The Census Bureau's new poverty data, released today, delivers a shocking statistic: One in seven Americans lived in poverty in 2009.
This number reflects a record increase in poverty over the previous year. In 2009, 14.3% of Americans were poor, up from 13.2% in 2008. This translates into 43.6 million Americans living in poverty in 2009, up from 38.9 million in 2008. But these numbers, shocking as they are, likely do not reflect the true depth of the crisis we are in. Because the Census gathers its data based on household surveys, it does not capture many of those who are suffering the most: homeless Americans.
As the Census report notes, the economic recession had an impact on driving up the poverty numbers. As documented by the National Law Center on Homelessness & Poverty, the recession has led to dramatic increases in homelessness in communities across the country. These include:
• A 198% percent increase in shelter requests from 2008 to 2009 in Anchorage, Alaska.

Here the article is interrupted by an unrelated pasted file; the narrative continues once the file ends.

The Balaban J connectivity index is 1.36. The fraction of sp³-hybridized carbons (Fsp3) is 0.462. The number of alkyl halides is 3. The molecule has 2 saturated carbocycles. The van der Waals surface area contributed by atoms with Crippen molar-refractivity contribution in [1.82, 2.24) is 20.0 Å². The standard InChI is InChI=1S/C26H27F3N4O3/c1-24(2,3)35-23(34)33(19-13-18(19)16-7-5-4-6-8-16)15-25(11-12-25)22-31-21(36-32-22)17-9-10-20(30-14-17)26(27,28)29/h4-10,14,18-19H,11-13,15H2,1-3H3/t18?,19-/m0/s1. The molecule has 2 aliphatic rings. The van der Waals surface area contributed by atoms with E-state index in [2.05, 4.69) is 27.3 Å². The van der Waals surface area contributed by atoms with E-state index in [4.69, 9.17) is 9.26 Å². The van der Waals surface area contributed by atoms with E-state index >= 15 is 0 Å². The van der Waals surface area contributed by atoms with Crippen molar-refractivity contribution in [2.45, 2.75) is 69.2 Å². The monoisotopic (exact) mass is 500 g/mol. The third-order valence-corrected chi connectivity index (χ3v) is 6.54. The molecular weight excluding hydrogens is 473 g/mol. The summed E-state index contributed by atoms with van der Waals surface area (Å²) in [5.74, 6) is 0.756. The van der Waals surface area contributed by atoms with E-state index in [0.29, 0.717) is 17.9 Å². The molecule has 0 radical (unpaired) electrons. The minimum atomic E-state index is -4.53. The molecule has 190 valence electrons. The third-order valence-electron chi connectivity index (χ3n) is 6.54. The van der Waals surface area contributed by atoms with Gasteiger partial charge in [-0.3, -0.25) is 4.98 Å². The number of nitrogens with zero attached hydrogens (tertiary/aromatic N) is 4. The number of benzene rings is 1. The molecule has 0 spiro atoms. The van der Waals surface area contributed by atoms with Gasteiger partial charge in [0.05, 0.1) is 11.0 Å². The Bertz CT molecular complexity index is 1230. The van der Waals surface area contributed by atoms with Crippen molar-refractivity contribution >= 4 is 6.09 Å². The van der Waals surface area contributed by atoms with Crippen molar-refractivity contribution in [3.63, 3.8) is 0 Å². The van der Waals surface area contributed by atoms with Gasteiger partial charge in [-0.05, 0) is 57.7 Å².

• A 32% increase in families in shelters in Springfield, Massachusetts from 2008 to January 2010.
• A 40% increase in families seeking shelter in Nassau County, on New York's Long Island.
• A 110 % increase in the number of unsheltered homeless people in 2010 from 2009, in Thurston County, Washington.
Children bear much of this burden. A recent report documents a 41% increase in homeless school children nationally in the past two years alone. And in Winston Salem, North Carolina, the city reports that in 2009, of 485 people living on the streets, 61 children were homeless.
Despite this grim news, there are bright spots. Funds made available through the Recovery Act last year provided some relief to families and individuals on the brink of homelessness -- to prevent them from falling over the edge. A new law enacted in 2009 provides protections to tenants in foreclosure -- a critical safeguard against homelessness. And this past June, the Obama Administration released a comprehensive plan to end and prevent homelessness.
But while these are steps in the right direction, they are not enough--not by a long shot. This is why the Law Center and other advocates are raising the stakes by calling on the U.N.'s Human Rights Council to hold the United States accountable. This year, the U.S. is being reviewed for adherence to human rights standards. These include the right to an "adequate standard of living," including adequate shelter.
Right now, more than one in seven of us are being denied this basic human right.
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